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Atlanta-based investor Morgana Freeman likes to spend her time off seeing the world with a group of friends. Freeman, who describes tea as “a way of life,” has noticed that no matter where she travels, it seems like most of the tea experiences she finds are thematically British. So when she learned about yaupon, part of the appeal for her was its local history, industry, and consumption.

“I love this whole idea about how are Americans engaging with tea?” she says. “This is a whole new narrative. We still have an opportunity to make teatime our own. And I think yaupon is going to do that wonderfully. We’re going to redefine American teatime.” About two years ago, Freeman met Bryon White, CEO of Ilex Organics, the parent company of Yaupon Brothers in Edgewater, Florida. White told Freeman about Ilex Organics’ emphasis on education and equity, and Freeman says the opportunity to invest was a “no-brainer.”

Yaupon holly
“I feel like we’re in a time right now where we have to share our knowledge,” says Laura Cummings Balgari.

Photograph by Growl

Burgeoning sales of a local tea product could be good for the land, too, which is a huge draw for local farmer and herbalist Tim Hayes. Hayes used to grow and sell yaupon at Hearthfire Farm and Nursery, which he operated in the Atlanta area. He now lives in Henry County, and while his farm project is on hold, he still makes trips southward to forage yaupon in the coastal areas where the sandy, salty soil allows it to grow abundantly.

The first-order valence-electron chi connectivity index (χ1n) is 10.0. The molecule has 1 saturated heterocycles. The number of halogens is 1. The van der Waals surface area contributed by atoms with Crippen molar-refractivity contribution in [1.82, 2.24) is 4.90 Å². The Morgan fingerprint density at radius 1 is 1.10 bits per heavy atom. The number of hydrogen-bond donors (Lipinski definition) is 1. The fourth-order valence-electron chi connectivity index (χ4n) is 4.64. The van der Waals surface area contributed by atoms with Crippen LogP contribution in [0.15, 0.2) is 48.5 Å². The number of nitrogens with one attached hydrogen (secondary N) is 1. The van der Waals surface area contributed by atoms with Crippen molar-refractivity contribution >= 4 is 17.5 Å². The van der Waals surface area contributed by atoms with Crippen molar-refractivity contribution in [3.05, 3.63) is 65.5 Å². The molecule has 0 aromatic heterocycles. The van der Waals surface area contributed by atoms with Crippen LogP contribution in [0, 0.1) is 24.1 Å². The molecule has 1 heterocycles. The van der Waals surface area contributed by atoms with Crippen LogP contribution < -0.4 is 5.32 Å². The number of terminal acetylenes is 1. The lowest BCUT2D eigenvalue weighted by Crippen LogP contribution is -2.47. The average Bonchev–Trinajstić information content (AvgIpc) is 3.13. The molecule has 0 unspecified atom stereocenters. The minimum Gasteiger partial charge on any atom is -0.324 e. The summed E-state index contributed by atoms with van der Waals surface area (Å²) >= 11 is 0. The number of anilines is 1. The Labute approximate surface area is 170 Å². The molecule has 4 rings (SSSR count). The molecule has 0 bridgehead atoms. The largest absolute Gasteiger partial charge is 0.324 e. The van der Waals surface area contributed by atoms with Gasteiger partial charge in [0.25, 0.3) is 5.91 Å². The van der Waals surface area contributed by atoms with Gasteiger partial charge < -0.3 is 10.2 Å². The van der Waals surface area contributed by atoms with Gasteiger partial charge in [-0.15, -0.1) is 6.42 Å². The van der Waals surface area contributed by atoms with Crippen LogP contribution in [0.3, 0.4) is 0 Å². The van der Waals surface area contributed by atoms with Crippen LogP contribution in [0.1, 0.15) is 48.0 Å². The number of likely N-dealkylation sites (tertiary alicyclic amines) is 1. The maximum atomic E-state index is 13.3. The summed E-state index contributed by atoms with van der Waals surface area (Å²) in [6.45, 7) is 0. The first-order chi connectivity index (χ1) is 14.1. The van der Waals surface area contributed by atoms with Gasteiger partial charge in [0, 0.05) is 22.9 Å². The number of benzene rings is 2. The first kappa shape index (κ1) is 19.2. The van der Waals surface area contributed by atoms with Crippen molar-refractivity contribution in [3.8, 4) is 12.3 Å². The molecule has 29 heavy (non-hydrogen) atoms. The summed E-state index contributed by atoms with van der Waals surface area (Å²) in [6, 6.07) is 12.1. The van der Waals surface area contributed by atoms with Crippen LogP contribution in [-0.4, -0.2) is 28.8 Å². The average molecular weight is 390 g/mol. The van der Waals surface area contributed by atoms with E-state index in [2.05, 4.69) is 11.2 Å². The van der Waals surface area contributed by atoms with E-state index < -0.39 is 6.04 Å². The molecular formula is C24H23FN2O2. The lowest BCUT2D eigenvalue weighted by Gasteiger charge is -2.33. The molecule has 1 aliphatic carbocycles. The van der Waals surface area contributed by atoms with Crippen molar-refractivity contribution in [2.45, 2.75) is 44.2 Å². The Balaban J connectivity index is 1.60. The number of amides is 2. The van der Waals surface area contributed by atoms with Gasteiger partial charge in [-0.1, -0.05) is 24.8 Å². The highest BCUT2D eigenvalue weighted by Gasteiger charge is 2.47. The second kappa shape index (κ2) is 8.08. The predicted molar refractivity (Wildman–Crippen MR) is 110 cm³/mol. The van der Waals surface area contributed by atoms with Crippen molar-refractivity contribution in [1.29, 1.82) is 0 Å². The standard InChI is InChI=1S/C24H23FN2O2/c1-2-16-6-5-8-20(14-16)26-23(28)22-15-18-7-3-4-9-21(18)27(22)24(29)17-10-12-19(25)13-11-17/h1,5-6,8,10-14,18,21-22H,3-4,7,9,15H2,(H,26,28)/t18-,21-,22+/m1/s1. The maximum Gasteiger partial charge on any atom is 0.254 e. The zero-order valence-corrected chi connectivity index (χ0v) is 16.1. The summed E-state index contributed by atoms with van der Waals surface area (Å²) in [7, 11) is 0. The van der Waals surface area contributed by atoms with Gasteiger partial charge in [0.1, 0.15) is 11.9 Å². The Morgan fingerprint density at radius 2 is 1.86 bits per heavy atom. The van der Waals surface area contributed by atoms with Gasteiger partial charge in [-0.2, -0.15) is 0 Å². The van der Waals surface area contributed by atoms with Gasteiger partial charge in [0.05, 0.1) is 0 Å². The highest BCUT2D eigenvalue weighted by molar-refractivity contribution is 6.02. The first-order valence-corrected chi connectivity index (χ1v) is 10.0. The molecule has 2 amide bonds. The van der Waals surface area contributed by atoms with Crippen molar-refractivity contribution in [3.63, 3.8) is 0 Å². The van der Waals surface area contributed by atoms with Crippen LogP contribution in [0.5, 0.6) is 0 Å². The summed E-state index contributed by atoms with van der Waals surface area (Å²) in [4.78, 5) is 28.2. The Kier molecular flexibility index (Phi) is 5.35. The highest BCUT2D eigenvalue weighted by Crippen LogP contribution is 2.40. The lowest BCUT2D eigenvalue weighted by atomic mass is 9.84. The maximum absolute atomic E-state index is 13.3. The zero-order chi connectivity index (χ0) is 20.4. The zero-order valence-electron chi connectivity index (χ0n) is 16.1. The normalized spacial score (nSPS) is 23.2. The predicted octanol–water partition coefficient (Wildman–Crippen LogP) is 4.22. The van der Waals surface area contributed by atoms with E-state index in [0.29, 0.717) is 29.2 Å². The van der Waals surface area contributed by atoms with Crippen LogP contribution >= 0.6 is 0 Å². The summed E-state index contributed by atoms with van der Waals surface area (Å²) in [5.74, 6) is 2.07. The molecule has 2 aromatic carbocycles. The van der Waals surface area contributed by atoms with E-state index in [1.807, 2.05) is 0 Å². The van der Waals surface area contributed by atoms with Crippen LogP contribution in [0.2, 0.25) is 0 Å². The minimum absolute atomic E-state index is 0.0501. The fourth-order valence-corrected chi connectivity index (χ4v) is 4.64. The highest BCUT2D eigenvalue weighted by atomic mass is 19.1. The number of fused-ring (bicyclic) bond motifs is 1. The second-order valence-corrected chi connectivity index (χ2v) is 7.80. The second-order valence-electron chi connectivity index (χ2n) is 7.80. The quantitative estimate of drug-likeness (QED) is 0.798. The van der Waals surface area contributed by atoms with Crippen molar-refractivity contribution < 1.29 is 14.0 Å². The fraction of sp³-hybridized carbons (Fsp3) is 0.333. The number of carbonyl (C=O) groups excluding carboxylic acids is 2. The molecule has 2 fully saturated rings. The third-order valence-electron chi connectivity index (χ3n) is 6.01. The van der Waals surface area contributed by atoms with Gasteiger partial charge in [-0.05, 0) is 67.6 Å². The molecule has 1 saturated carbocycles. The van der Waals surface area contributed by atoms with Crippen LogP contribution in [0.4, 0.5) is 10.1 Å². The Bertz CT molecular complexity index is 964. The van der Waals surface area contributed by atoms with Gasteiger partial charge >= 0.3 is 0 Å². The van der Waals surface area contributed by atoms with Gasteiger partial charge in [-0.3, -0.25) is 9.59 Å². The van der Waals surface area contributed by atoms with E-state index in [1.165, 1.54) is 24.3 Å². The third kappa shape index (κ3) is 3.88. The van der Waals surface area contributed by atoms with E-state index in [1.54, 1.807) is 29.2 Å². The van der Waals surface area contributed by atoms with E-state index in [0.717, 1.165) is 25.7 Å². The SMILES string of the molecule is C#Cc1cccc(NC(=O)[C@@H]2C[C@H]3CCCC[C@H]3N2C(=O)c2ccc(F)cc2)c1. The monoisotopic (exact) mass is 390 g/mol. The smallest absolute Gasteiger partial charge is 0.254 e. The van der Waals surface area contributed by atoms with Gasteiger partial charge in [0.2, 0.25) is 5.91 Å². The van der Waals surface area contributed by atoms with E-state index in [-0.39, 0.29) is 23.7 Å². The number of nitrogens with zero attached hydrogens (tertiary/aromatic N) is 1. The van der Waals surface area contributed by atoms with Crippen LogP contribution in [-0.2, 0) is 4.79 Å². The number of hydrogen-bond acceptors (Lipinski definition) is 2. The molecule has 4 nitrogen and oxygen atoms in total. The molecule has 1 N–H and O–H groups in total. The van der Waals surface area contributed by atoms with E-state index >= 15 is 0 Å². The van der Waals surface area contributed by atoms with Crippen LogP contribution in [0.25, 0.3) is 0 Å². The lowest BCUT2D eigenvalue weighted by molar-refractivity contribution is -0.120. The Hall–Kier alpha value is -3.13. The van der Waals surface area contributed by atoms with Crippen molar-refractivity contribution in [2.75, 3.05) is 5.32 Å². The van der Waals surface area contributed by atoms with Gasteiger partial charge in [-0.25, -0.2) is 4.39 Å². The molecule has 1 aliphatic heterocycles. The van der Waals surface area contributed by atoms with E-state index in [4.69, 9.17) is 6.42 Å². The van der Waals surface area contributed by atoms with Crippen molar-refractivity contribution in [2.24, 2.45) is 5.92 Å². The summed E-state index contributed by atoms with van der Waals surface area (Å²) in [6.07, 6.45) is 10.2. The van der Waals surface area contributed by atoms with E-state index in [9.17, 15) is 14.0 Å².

Coffee and true tea (Camellia sinensis) are produced on other continents, and transporting them to the U.S. comes with a hefty carbon footprint. Years ago Hayes—a self-described “caffeine fiend”—started looking for a coffee alternative with a softer environmental impact, and he found yaupon. “People are trying to be more green and environmentally conscious,” Hayes says. “Having something that’s readily available instead of being from all the way on the other side of the world makes your community more resilient.”

While yaupon has perks for mainstream consumers and for the planet, a major question remains: As sales continue to climb, how can the industry ensure justice for the descendants of the people who cultivated it and spiritually connected with it long ago?

For Crystal Stokes, president of the American Yaupon Association, that’s just as critical to yaupon’s future as commerce. As a Black woman, Stokes says she can empathize with Indigenous erasure because her ancestors had a similar experience: “Black culture is continuously being appropriated,” she says. Native people “continue to experience the same. Both experienced great loss and continue to experience great loss.” In the pursuit of equity and inclusion, the association partners with its members to help them find ways to create job opportunities in some of the country’s poorest areas, such as the Mississippi Delta; educate consumers about yaupon’s history; and sign on more farmers of color. “The tea and beverage industry is completely whitewashed, and that needs to change,” Stokes says.